All Topics / Help Needed! / I’m a bit confused

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  • Profile photo of KSJAKSJA
    Member
    @ksja
    Join Date: 2013
    Post Count: 5

    Hi all, I am a newbie and I am struggling to understand the concept of living off rental income by making interest-only payments.

    Say I own 2 IPs and I have to pay $1,400 mortgage per month for each IP and my rental income is also $1,400 per month for each IP. I understand if the values of the IPs go up, I can use the equity growth to put in deposit for another property, but still I have to continue to pay $1,400 per month assuming the interest rate stays the same and also assuming I continue to charge the tenant $1,400 per month rent.

    1) Am I right to say the amount of interest-only repayment are calculated based on the amount I owe the bank, so any equity growth will be irrelevant to repayment amount?

    2) In order to live off rental income, does it means that I have to wait till either the interest goes down or wait till I rise the rent?

    3) I thought interest-only mortgage comes with a 5 years term, is this when I start paying the principle on the 6th year then I will be able to start "living off" rental income because my interest repayment will go down as a result of reduced amount owing to the bank?

    Thanks for your patient and your reply will be very much appreciated,

    KSJA

    Profile photo of Richard TaylorRichard Taylor
    Participant
    @qlds007
    Join Date: 2003
    Post Count: 12,024

    Hi KSJA

    Firstly welcome to the forum and i hope you enjoy your time with us.

    Fear not no question is a silly question and this is what the forum is all about learning from others.

    Anyway here goes:

    1) Am I right to say the amount of interest-only repayment are calculated based on the amount I owe the bank, so any equity growth will be irrelevant to repayment amount?

     

    Yes that is exactly right. Your repayments will only increase on the basis you increase your borrowing. Leave it as it is and your repayments will be constant (subject to interest rates)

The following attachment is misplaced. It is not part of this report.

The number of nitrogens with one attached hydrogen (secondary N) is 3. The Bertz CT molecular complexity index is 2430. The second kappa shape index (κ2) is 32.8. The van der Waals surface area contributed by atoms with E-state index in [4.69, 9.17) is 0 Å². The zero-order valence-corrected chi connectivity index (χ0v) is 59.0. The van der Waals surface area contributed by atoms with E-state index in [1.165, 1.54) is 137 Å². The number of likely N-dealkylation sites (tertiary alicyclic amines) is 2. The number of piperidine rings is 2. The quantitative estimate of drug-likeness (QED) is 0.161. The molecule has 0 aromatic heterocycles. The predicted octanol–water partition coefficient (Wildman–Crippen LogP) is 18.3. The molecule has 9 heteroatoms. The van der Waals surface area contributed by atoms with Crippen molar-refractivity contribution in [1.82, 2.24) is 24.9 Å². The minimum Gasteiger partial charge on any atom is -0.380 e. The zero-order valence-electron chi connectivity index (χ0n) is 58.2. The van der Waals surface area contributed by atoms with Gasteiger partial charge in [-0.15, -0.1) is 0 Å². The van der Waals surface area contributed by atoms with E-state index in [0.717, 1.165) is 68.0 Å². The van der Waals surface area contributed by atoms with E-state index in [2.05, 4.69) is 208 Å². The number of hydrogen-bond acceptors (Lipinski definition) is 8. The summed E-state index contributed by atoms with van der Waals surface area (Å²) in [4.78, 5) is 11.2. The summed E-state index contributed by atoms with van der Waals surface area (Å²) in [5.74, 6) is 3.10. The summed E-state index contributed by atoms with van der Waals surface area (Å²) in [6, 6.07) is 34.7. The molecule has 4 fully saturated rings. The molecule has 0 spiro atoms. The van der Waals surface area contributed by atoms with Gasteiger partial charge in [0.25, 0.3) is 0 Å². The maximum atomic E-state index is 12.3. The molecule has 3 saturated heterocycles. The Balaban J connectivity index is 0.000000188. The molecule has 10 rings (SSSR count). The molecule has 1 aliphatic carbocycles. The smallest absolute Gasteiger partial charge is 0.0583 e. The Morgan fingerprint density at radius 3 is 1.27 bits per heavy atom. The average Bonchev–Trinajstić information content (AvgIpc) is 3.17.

2) In order to live off rental income, does it means that I have to wait till either the interest goes down or wait till I rise the rent?

    Yes i hate to say so.

    3) I thought interest-only mortgage comes with a 5 years term, is this when I start paying the principle on the 6th year then I will be able to start "living off" rental income because my interest repayment will go down as a result of reduced amount owing to the bank? 

    No you can extend your interest only period once the 5 years expires subject to your lenders criteria. Remember in Year 6 your repayments will increase not decrease as you are now starting to pay down the loan and the increased amount will be the principal reduction.

    Cheers

    Yours in Finance

    Richard Taylor | Mortgage Broker helping investors build their wealth thru property
    http://www.mortgagecapitalaustralia.com.au
    Email Me | Phone Me

    0-40 Properties in a decade with a unencumbered portfolio value in excess of $40M. Ask me for a copy of my API Interview.

    Profile photo of BennyBenny
    Moderator
    @benny
    Join Date: 2002
    Post Count: 1,416

    Hi KSJA,

      Good on you for putting it out there !!   There have been several posts recently discussing this "Interest Only" side of things.   Probably because our Mums and Dads (or grandparents) were brought up that you "Pay cash for most things, and pay off as quickly as you can those large-ticket items like houses!"   Sound familiar?

      So many of us were in the same boat – and the concept of paying Interest only goes against all we were taught by our elders.   It is a learning curve, but one you can learn to handle.  Let's look at your questions one at a time…..

    Quote:
    1) Am I right to say the amount of interest-only repayment are calculated based on the amount I owe the bank, so any equity growth will be irrelevant to repayment amount?

      Correct – Interest is calculated based on what you owe the bank.   Equity growth is your future gain (unrealised as yet – a paper gain if you will).

    Quote:
    2) In order to live off rental income, does it means that I have to wait till either the interest goes down or wait till I rise the rent?